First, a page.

Committee on Risk and Information Sharing
16. Mars, Incorporated. Mr. Kevin Friker
Global Security Director
Committee for Fostering Innovation and Operational Excellence
17. McGraw Hill Financials Mr. Robert A. Pritchard
Vice President and Chief Security Officer
Committee for Outreach and Engagement
18. Merck & Co. Inc. Mr. Grant Ashley
Vice President, Global Security
Chairperson, Committee on Risk and Information Sharing
19. Microsoft Corporation Mr. Mike Howard
General Manager – Global Security
Committee for Fostering Innovation and Operational Excellence
20. Monsanto Company Vacant
Director, Global Security
Committee for Fostering Innovation and Operational Excellence
21. Northwestern University Ms. Julie Friend
Director, Office of Global Safety and Security
Committee for Outreach and Engagement
22. Principal Financial Group Ms. Sandy Cowie
Director – Global Security and Business Continuity
Executive Working Group
23. The Procter & Gamble Company Mr. Jonathan Blumberg
Director, Global Security
Committee on Risk and Information Sharing
24. Raytheon Company Mr. Daniel E. Schlehr
Vice President, Global Security Services
OSAC Co-Chair
Executive Working Group
25. Rotary International Mr. Robert Mintz
Manager, Corporate Relations & Global Travel
Committee for Outreach and Engagement
26. Samaritan’s Purse International Relief Mr. Tim Viertel
Vice President of Security
Committee for Fostering Innovation and Operational Excellence
27. Soros Fund Management LLC Ms. Hinda Perdreaux
Director of Corporate Security
Committee for Outreach and Engagement
28. Starwood Hotels & Resorts Worldwide Mr. Paul Frederick
Vice President, Security and Safety
Committee on Risk and Information Sharing
29. The Walt Disney Company Mr. Ronald Iden
Senior Vice President
Executive Working Group
30. United Airlines, Inc. Mr. Richard Davis
Managing Director Security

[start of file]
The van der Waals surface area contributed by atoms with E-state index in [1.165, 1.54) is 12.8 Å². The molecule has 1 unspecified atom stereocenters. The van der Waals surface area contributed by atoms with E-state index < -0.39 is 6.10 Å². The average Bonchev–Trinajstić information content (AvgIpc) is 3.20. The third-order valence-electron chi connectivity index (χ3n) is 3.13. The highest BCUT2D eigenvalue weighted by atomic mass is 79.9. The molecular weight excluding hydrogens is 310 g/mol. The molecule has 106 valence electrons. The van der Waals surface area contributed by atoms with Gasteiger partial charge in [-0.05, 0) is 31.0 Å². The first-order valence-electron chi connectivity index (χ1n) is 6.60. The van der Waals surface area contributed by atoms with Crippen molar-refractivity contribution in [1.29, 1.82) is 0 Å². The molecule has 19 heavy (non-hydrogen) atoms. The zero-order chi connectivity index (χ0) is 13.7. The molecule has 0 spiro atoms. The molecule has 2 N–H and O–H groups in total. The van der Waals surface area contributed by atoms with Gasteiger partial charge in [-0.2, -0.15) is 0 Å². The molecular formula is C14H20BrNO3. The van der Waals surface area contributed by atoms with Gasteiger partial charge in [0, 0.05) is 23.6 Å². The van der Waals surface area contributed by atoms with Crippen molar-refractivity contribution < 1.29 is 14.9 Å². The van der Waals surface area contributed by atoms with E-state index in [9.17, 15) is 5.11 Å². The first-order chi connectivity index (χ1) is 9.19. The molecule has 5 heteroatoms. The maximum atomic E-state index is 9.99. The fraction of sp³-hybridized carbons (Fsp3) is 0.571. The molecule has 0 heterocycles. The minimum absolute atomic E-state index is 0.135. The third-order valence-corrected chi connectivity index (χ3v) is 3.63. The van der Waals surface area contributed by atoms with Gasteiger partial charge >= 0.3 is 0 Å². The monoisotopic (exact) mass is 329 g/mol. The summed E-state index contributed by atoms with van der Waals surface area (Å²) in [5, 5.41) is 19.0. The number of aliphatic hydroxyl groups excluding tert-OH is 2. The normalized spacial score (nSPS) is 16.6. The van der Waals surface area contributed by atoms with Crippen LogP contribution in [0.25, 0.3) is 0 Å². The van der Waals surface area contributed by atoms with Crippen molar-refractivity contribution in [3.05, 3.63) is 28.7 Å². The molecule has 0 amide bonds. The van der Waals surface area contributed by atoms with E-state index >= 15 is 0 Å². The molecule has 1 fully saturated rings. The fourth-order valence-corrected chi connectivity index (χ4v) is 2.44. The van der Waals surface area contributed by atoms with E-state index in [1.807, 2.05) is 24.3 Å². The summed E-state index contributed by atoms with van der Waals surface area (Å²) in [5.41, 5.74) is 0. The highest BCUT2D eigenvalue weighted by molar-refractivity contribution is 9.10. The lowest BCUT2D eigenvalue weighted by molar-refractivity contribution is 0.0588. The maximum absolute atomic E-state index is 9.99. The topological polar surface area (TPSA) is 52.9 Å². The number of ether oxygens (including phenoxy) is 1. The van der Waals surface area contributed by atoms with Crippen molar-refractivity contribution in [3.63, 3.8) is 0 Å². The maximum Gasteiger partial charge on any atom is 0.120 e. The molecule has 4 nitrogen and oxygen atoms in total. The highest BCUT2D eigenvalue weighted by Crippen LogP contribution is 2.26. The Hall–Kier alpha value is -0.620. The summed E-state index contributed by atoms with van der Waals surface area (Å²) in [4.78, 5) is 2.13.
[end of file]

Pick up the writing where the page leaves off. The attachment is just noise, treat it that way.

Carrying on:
Committee for Fostering Innovation and Operational Excellence
31. VISA Inc. Mr. Don Hill
Head of Global Corporate Real Estate
Committee on Risk and Information Sharing
32. U.S. Agency for International Development Mr. David Blackshaw
Director of Security. Acting
Committee for Outreach and Engagement
33. U.S. Department of Commerce Vacant
International Trade Administration
Committee for Outreach and Engagement
34. U.S. Department of State Mr. Bill A. Miller
OSAC Chairman, and
Director, Diplomatic Security Service

Mr. Stephen P. Brunette
OSAC Executive Director
Executive Working Group



Executive Working Group

Information is shared with the private sector through four principal means: OSAC the “Council,” the Research and Information Support Staff (RISC), the Country Council and Common Interest Councils, and the OSAC website.

The OSAC "Council" leads the organization and sets its strategic direction, goals and objectives. This structure ensures the goals are set by the private sector with public sector support.

The Research and Information Support Center (RISC) is staffed with analysts, program officers, and coordinators dedicated solely to the needs of the U.S. private sector. RISC analysts gauge threats to U.S. business investment, personnel, facilities, and intellectual property abroad. With access to a broad range of classified and unclassified reporting from American embassies abroad, as well as open source information, the RISC staff track social, political, and economic issues that impact the security of the U.S. private sector operating overseas. RISC is comprised of three distinct units: Outreach Programs, Research and Analysis, and Global Security.